Becoming a Cyclist: Learning to Ride

The phrase “just like riding a bike” gets thrown around pretty freely in conversation and pop culture, carrying the implication that “riding a bike” is a simple task, taught once to children who never lose the skill. 

Growing up (sidenote–I carry more emotional bike baggage than I ever knew), there were two types of bicycles: bikes and mountain bikes. “Bikes” were gadget-free fixed-gear street-ready vehicles. To brake you simply pedaled backward; to ride uphill you simply hopped off and walked beside it. “Mountain bikes” had gears and knobby tires. I never owned a mountain bike ergo I never learned how to operate bike gears.

Above all else, learning to use the gears has been the most stressful part of my new life as a bicyclist. Asking experienced bike-riders for advice on how to learn, I regularly hit a wall: people do not understand the question. They’ve been doing it so long that shifting comes naturally, like correct subject-verb agreement, just like riding a bike.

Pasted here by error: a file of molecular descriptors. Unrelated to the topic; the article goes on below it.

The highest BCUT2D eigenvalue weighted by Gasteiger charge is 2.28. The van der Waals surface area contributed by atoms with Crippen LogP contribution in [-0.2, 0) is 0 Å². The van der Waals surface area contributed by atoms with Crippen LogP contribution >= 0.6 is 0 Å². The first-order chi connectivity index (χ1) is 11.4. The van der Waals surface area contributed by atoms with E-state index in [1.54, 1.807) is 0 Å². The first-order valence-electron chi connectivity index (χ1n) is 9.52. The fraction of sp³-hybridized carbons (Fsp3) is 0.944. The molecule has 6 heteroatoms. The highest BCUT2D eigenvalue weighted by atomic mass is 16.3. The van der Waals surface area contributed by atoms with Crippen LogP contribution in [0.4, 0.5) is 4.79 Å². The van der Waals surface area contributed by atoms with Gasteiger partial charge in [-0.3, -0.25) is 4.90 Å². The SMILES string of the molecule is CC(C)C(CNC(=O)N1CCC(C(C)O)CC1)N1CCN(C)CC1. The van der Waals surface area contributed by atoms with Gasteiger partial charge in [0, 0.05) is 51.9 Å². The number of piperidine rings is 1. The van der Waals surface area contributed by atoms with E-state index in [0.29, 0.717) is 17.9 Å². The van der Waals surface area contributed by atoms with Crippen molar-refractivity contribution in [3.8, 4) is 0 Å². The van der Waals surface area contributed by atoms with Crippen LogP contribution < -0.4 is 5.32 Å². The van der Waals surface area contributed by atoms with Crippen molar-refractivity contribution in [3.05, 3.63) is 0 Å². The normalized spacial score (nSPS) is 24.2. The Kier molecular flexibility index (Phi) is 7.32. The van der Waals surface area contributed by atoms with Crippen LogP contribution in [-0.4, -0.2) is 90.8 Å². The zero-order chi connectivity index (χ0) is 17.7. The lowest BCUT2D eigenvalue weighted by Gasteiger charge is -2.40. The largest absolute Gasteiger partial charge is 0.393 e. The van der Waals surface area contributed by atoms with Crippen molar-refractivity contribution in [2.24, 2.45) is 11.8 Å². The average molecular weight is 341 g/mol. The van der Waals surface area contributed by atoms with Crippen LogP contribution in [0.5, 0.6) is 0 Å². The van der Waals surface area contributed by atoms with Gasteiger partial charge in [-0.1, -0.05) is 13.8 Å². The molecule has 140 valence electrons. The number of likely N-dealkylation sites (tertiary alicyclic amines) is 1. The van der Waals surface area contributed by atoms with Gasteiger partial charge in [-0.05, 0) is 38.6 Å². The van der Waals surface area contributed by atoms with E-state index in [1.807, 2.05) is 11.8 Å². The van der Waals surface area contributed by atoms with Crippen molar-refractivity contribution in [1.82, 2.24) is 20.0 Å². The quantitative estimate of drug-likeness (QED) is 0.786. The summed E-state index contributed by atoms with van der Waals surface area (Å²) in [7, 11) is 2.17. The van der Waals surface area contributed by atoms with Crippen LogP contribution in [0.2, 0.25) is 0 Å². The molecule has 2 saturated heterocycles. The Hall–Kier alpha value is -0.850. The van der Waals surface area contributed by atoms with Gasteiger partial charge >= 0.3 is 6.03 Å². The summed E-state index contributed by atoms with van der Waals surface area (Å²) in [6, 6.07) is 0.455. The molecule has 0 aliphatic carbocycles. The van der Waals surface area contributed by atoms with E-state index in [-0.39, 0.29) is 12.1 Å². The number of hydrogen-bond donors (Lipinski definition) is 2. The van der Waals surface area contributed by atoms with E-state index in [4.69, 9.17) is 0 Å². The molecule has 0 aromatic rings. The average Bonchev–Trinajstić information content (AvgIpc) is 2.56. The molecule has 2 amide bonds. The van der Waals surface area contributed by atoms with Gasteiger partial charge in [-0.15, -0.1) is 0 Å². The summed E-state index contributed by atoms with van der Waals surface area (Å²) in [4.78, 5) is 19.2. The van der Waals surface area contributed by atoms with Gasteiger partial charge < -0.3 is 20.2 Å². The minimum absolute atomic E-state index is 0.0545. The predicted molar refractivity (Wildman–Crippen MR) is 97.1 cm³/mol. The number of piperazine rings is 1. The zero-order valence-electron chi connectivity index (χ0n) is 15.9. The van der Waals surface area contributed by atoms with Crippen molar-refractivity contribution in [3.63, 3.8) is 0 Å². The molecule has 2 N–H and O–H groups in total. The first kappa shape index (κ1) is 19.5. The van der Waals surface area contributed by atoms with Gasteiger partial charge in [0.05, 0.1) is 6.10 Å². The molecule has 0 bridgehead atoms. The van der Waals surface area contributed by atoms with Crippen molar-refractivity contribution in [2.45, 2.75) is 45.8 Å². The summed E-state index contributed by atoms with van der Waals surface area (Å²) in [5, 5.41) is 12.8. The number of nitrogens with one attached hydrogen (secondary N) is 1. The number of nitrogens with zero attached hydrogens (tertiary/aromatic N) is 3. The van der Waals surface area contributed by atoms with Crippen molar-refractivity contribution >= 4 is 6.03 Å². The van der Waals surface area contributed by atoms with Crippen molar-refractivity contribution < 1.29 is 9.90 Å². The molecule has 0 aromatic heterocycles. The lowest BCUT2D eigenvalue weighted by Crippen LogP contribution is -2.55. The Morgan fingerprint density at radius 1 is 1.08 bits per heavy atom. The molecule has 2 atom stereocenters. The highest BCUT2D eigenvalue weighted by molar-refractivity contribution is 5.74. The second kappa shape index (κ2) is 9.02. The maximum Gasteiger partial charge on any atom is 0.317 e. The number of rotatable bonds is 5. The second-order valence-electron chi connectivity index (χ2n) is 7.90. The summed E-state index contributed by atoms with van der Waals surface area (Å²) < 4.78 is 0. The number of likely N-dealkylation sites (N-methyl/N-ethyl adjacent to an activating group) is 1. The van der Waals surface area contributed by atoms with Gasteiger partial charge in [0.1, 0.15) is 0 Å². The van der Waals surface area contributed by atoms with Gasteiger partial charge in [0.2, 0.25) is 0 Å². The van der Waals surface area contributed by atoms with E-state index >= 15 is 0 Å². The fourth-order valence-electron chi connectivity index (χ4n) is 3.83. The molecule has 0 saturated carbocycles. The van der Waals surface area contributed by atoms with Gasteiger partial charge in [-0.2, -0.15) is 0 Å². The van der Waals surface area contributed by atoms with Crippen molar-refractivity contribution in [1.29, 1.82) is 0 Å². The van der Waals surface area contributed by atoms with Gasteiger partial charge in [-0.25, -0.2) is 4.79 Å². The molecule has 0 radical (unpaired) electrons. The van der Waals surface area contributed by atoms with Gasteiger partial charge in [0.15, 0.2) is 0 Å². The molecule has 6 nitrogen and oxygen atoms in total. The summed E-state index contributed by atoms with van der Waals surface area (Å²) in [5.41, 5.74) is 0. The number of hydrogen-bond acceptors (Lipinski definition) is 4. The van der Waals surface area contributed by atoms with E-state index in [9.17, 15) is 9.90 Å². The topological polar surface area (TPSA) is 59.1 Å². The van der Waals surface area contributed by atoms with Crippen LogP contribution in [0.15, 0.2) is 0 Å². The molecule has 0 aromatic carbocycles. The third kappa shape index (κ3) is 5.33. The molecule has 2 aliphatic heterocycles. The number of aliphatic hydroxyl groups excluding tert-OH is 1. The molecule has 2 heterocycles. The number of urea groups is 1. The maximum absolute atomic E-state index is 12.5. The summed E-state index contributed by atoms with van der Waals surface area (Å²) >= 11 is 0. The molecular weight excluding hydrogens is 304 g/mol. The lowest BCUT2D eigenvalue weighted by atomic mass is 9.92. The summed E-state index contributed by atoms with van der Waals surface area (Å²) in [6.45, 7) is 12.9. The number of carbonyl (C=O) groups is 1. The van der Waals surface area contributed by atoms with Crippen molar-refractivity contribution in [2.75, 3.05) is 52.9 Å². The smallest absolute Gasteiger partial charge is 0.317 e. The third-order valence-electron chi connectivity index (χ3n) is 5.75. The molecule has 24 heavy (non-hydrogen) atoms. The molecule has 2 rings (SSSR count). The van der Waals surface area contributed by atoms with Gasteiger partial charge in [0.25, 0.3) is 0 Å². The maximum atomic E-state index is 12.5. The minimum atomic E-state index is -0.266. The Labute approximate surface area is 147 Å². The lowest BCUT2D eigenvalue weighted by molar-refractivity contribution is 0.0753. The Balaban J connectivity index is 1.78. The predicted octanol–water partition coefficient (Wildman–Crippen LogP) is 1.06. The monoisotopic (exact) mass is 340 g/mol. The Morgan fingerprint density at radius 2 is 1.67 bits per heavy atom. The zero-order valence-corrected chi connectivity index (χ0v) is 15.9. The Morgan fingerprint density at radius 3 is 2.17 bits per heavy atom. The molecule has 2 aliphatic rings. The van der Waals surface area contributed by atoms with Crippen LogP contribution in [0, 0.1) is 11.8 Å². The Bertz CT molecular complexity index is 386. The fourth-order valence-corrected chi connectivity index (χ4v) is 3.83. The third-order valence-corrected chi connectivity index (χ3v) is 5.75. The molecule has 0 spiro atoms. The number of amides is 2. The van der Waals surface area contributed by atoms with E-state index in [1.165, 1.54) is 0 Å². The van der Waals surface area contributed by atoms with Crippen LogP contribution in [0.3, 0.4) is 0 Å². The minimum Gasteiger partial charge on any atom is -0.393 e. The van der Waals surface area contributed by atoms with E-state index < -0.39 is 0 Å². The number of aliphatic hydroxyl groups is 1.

Some compare it to driving a manual transmission car. I’ve driven stick since I was 15, and I even rode a 5-speed motorcycle for a time, but those experiences do not translate into understanding bicycle gears for me. When I think of downshifting a car into 1st gear, I think of the transmission working harder to go up hills. When others talk about downshifting on a bike, the word they use is “easier”–easier for the rider, not for the bike. All car gears are equally easy on the driver, so this terminology throws me off balance a dangerous proposition when on a bicycle). 

The Internet had me covered, of course, and after reading a couple posts and watching a couple videos, I got the gist of my 21-speed (really more like 14-speed) bike. Now I’ve been riding almost daily (during the good weather months) for over a year. I get from A to B without falling off, but I’m still not convinced I’m doing it right–I hear noises and feel the chain behave in ways that surely can’t be good. Even as a cyclist I have impostor syndrome; the sensation comes naturally to me. Just like riding a bike.